The health of tens of thousands with respiratory illnesses is at risk as the EPA tries to roll back nationwide fuel-efficiency improvements in the years ahead.
Portland Press Herald editorial
For some Mainers, Wednesday’s balmy weather offered a sneak peek of the joys of summer. But for tens of thousands of others here – senior citizens and adults and children with respiratory illnesses – the sunshine and warmth made air quality worse and breathing more difficult. And their plight will only get worse if the Trump administration rolls back progress toward cleaner cars.
We’re glad to see Maine pushing back, joining 16 other states in suing the administration Tuesday over its plans to scrap rules designed to make cars more efficient and less polluting. With the Environmental Protection Agency and its administrator, Scott Pruitt, intent on subverting the agency’s mission, Mainers with lung conditions need somebody on their side.
The lawsuit filed this week challenges the rollback of nationwide standards that called for new vehicles to average nearly 55 miles per gallon by 2025. Automakers have pressed the White House for weaker rules – for every state in the country.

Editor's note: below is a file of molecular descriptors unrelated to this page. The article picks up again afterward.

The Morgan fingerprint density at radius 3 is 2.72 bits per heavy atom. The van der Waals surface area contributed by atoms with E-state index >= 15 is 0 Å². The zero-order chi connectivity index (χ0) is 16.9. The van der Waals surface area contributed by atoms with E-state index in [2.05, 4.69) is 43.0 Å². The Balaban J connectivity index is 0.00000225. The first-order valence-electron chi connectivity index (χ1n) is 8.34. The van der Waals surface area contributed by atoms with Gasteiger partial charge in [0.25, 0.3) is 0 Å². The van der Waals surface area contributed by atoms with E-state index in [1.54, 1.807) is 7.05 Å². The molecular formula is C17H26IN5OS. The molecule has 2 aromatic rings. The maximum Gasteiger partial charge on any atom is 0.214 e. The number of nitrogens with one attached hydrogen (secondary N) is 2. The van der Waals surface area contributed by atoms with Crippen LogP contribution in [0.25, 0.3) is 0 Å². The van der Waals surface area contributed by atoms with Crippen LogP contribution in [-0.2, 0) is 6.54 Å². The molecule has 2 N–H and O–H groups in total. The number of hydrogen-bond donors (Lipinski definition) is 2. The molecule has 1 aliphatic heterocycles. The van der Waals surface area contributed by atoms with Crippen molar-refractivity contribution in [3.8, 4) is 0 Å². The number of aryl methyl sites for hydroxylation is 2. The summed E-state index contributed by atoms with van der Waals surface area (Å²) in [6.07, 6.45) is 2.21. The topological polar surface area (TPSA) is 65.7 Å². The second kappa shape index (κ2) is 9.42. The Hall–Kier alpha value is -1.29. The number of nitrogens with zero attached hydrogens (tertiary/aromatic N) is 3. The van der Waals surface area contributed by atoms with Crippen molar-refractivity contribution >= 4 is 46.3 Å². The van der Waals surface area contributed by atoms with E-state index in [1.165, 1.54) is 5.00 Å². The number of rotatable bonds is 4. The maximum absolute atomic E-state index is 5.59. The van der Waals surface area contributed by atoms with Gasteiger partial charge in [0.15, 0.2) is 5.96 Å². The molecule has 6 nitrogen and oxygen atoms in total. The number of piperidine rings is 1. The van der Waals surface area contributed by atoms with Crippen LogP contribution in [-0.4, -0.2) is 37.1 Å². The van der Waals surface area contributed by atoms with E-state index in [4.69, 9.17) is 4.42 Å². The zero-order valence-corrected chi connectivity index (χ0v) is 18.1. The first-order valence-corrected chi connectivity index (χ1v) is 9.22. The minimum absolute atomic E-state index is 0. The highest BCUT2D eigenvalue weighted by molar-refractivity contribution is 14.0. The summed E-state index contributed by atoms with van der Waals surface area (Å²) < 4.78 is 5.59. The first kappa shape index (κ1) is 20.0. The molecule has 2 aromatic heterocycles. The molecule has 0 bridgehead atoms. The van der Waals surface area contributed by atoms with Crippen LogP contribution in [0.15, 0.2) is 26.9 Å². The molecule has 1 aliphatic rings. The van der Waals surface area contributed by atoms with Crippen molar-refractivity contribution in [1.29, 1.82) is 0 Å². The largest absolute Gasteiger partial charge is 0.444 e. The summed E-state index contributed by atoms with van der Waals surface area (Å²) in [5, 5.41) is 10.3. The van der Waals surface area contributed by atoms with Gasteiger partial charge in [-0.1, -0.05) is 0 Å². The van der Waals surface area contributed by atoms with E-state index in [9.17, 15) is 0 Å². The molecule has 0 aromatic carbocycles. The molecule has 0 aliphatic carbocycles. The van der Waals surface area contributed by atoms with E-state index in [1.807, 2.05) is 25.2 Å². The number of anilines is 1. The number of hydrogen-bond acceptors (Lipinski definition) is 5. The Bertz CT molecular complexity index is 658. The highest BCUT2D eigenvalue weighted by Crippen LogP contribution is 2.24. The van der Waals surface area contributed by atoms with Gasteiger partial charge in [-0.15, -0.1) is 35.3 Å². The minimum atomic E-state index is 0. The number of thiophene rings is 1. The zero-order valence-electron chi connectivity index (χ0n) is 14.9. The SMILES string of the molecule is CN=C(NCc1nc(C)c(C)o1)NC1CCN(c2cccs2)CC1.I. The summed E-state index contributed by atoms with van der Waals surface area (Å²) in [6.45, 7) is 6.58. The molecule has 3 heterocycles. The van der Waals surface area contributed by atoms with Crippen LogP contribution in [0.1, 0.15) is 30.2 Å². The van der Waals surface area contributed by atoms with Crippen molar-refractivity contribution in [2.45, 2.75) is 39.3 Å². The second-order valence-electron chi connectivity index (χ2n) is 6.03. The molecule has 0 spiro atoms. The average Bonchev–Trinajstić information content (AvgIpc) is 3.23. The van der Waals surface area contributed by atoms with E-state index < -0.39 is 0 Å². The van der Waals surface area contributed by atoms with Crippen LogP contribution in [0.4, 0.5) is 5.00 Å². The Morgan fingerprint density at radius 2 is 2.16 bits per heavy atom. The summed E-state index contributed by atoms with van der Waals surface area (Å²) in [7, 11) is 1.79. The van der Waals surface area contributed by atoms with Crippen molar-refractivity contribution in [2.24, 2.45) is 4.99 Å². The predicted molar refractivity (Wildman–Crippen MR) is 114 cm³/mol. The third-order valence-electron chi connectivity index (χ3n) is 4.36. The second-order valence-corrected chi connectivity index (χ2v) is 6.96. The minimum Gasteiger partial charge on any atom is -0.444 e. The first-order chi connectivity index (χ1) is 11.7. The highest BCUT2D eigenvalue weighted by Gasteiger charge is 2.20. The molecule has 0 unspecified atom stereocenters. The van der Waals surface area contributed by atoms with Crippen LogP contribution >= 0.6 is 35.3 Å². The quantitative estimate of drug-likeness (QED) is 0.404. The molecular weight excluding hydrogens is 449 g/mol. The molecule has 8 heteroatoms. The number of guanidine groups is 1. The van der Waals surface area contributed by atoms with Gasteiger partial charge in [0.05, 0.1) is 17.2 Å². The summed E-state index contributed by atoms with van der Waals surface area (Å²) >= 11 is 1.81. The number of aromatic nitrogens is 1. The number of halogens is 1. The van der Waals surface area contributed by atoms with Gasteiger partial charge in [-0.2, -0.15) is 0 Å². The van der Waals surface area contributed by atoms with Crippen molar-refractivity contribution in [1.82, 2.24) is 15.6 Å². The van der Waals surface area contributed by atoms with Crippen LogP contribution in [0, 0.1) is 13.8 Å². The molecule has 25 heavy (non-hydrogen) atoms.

But California has long had a waiver to set its own, more-stringent tailpipe emissions standards. Maine and 11 other states have followed suit. Since cars and trucks are the largest source of both greenhouse-gas emissions and high ozone levels, revoking California’s right to tougher rules would stymie efforts to combat climate change and would make many Mainers very sick.
The rules that Pruitt is trying to dismantle would erase hundreds of millions of vehicles’ worth of the pollution that combines with sunlight to create ozone – which spikes in Maine because we’re downwind of coal-fired power plants in the South and Midwest and cars and trucks in the densely populated Northeast Corridor.
Over 24,000 Maine children and 120,000 Maine adults have asthma, the American Lung Association estimates, while 87,000 adults in Maine have chronic obstructive pulmonary disorder. For them, warmer weather doesn’t mean picnics and walks outside – it means air quality alerts, like the one issued this week by Maine environmental officials, and a greater risk of a flare-up, hospitalization or even death.
The 17 states that are suing the administration represent about 43 percent of the new-vehicle market and 44 percent of the U.S. population. Since the Trump administration will surely continue its indefensible push to lift car-efficiency standards, the millions of Americans who want – and deserve – cars that don’t make them sick should be prepared to push back. Especially in Maine, summer is too short to spend inside.